Trans YouTubers Say They Are Being Censored. Is It The Algorithm?

05.04.18
Stef Sanjati in one of her videos

LGBTQ YouTubers have recently been posting screenshots on social media of their videos getting demonetized or put in restricted mode, ultimately controlling what their followers can watch.

Youth Radio’s Malia Disney talked with Stef Sanjati, a transgender content creator on YouTube with 600k subscribers, about these restrictions are having on her channel and the message YouTube is sending when LGBTQ videos are being flagged as “inappropriate.”

This interview has been edited for length and clarity


Youth Radio: Many trans creators on YouTube tend to get flagged and demonetized when you have ‘transgender’ in the title or in the tags. Have you experienced that issue?

Stef Sanjati: I have. It’s not every single time. But it’s fairly often. I tend to experience demonetization for things that cisgender people typically wouldn’t. So, for example, I just uploaded a video a couple of days ago about a surgery that I had. In the thumbnail I was wearing the same thing as a bathing suit. It wasn’t revealing or explicit. There was nothing sexual about the video in nature or in the thumbnail–nothing that would be considered inappropriate. Other than it deals with surgery, which can be jarring or intense. That video got demonetized before it even went live. I know that if I didn’t tag it ‘transgender’ and it was just any other cis-girl talking about a procedure she had, it probably wouldn’t have gotten demonetized.

 

YR: How often do you post videos and what percentage of them get flagged?

SS: I post roughly twice a week. I would say at least 20 percent of my videos are hidden in restricted mode, which it’s different from demonetized. I would say probably one of every 10 of my videos is demonetized. I don’t have it that bad. A lot of other channels that are more specifically about sex ed get demonetized a lot more than I do.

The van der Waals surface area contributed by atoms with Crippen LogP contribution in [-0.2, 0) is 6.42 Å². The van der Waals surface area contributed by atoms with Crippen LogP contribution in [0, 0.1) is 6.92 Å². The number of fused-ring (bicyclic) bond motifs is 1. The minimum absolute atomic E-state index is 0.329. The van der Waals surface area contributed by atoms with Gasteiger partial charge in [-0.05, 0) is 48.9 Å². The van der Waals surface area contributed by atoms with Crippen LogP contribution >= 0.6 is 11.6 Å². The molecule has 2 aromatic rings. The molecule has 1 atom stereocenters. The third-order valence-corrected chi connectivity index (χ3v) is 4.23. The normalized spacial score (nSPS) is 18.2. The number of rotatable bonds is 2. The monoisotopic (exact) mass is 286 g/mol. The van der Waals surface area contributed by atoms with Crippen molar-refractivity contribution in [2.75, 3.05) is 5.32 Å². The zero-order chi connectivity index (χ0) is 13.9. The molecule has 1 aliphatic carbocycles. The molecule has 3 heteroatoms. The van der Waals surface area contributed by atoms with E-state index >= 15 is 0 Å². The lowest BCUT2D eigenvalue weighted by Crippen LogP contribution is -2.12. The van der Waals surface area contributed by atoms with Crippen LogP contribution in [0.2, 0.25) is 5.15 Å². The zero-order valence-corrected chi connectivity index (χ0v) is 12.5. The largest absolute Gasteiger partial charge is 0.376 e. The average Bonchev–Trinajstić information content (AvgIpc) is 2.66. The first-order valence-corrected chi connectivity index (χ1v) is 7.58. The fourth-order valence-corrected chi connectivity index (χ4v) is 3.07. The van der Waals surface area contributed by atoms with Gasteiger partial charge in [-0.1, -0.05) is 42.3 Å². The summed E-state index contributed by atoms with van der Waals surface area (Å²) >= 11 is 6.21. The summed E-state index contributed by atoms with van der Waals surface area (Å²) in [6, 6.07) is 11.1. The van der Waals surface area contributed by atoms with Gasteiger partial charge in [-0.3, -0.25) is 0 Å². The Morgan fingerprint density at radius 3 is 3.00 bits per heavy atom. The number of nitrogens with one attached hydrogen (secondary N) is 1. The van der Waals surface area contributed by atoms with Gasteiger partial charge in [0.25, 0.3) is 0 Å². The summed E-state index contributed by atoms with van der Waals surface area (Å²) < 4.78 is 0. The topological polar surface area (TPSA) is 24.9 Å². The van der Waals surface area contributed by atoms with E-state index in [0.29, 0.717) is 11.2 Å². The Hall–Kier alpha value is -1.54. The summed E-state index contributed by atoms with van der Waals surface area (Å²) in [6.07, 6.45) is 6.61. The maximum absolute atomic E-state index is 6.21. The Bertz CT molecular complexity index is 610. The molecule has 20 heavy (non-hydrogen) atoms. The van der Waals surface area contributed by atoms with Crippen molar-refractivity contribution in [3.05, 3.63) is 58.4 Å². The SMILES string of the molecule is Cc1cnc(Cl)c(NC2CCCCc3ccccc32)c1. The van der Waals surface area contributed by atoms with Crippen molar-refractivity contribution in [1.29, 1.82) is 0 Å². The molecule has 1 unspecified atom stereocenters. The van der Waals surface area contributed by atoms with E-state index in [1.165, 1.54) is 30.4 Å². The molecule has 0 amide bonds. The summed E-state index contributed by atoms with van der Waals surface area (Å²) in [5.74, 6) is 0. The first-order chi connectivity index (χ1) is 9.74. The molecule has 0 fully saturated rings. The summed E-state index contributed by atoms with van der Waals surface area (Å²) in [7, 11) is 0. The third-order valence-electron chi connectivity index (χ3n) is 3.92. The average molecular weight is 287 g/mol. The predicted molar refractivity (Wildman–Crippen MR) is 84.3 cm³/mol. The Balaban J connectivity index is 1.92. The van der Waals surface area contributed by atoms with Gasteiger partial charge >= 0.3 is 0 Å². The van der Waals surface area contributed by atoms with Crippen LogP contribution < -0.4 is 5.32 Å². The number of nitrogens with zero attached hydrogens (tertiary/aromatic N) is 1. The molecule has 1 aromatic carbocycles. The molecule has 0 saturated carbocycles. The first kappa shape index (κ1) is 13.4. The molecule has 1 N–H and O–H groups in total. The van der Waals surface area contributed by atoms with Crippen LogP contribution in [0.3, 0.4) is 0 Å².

YR: What is restricted mode?

SS: Restricted mode is different from demonetization. Restricted mode is basically considered to be child-friendly mode. Meaning, they cannot be watched if you’re not logged in. What happens is, most if not all videos discussing transitioning or sexuality, other than heterosexual sexuality, tend to get hidden in restricted mode. This implies they are inappropriate and that LGBT people are inherently inappropriate, which is not the case.

 

YR: Can talk about how much it affects you financially when your videos are demonetized?

SS: The bulk of my income is from sponsored content, and it’s not from ad revenue checks. I have noticed the ad revenue has been cut in half from what it used to be. So for me to experience 50 percent of what I used to get from that ad revenue just because I have an LGBT channel, it’s pretty alarming. If I was a smaller creator and I didn’t have those sponsorships I would absolutely not be able to afford to pay rent.

 

YR: Can you describe a video of yours that was demonetized?

SS: I posted a video back in October called “We need to talk about eating disorders.” It had nothing inappropriate, nothing super jarring. It says “eating disorder” or “bulimia,” and that got demonetized almost immediately. The thumbnail is an image of my face looking kind of sad, I guess, and it says “bulimia and me” in the text, but nothing that encourages this behavior. There’s nothing sexual, nothing inappropriate, nothing saying you should try an eating disorder because that’s of course not my viewpoint.

Once a video has been demonetized you can request a manual review, so a person double checks the video. I did this for almost every single video that I had demonetized. If the person finds that the video is not suitable for advertisers, there is nothing you could do.

 

YR: Is getting demonetized or restricting videos getting more common on YouTube?

SS: It definitely started last year. I think it started basically with Google, which owns YouTube. They have a computerized algorithm that learned to identify videos that might be inappropriate and it will flag them before they are seen by people. Somewhere along the line, it learned that LGBT videos were inappropriate. I don’t know when that happened or how it happened, but ultimately it’s flawed technology and that’s definitely Google’s responsibility to fix that. Google never really gave a clear explanation other than it’s a “self-learning algorithm” and it made a mistake. But there’s been no clarification of whether or not it’s been fixed and they haven’t really been very communicative with their creators on the platform. I’m still experiencing demonetization on videos that discuss sexuality.

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